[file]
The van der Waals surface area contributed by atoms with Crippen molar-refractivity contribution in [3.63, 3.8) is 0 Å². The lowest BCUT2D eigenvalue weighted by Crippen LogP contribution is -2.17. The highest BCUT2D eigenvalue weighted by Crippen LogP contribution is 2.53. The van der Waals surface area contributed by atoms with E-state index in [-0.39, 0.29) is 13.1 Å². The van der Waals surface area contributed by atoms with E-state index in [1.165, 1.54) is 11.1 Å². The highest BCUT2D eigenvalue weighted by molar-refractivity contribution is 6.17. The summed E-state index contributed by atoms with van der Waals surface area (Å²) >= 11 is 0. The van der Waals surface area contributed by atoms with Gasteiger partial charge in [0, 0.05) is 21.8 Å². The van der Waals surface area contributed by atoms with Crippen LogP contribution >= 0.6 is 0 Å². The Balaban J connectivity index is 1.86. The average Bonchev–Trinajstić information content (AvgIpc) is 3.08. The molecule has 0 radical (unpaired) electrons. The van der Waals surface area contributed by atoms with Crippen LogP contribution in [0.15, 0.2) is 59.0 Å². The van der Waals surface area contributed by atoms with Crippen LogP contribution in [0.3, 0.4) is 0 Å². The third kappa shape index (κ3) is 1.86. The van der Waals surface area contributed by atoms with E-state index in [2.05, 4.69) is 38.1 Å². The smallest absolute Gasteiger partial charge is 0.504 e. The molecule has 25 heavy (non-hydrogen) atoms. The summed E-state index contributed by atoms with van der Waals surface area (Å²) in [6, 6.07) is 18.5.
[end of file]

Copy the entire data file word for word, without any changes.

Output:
The van der Waals surface area contributed by atoms with Crippen molar-refractivity contribution in [3.63, 3.8) is 0 Å². The lowest BCUT2D eigenvalue weighted by Crippen LogP contribution is -2.17. The highest BCUT2D eigenvalue weighted by Crippen LogP contribution is 2.53. The van der Waals surface area contributed by atoms with E-state index in [-0.39, 0.29) is 13.1 Å². The van der Waals surface area contributed by atoms with E-state index in [1.165, 1.54) is 11.1 Å². The highest BCUT2D eigenvalue weighted by molar-refractivity contribution is 6.17. The summed E-state index contributed by atoms with van der Waals surface area (Å²) >= 11 is 0. The van der Waals surface area contributed by atoms with Gasteiger partial charge in [0, 0.05) is 21.8 Å². The van der Waals surface area contributed by atoms with Crippen LogP contribution >= 0.6 is 0 Å². The Balaban J connectivity index is 1.86. The average Bonchev–Trinajstić information content (AvgIpc) is 3.08. The molecule has 0 radical (unpaired) electrons. The van der Waals surface area contributed by atoms with Crippen LogP contribution in [0.15, 0.2) is 59.0 Å². The van der Waals surface area contributed by atoms with Crippen LogP contribution in [0.3, 0.4) is 0 Å². The third kappa shape index (κ3) is 1.86. The van der Waals surface area contributed by atoms with E-state index in [2.05, 4.69) is 38.1 Å². The smallest absolute Gasteiger partial charge is 0.504 e. The molecule has 25 heavy (non-hydrogen) atoms. The summed E-state index contributed by atoms with van der Waals surface area (Å²) in [6, 6.07) is 18.5.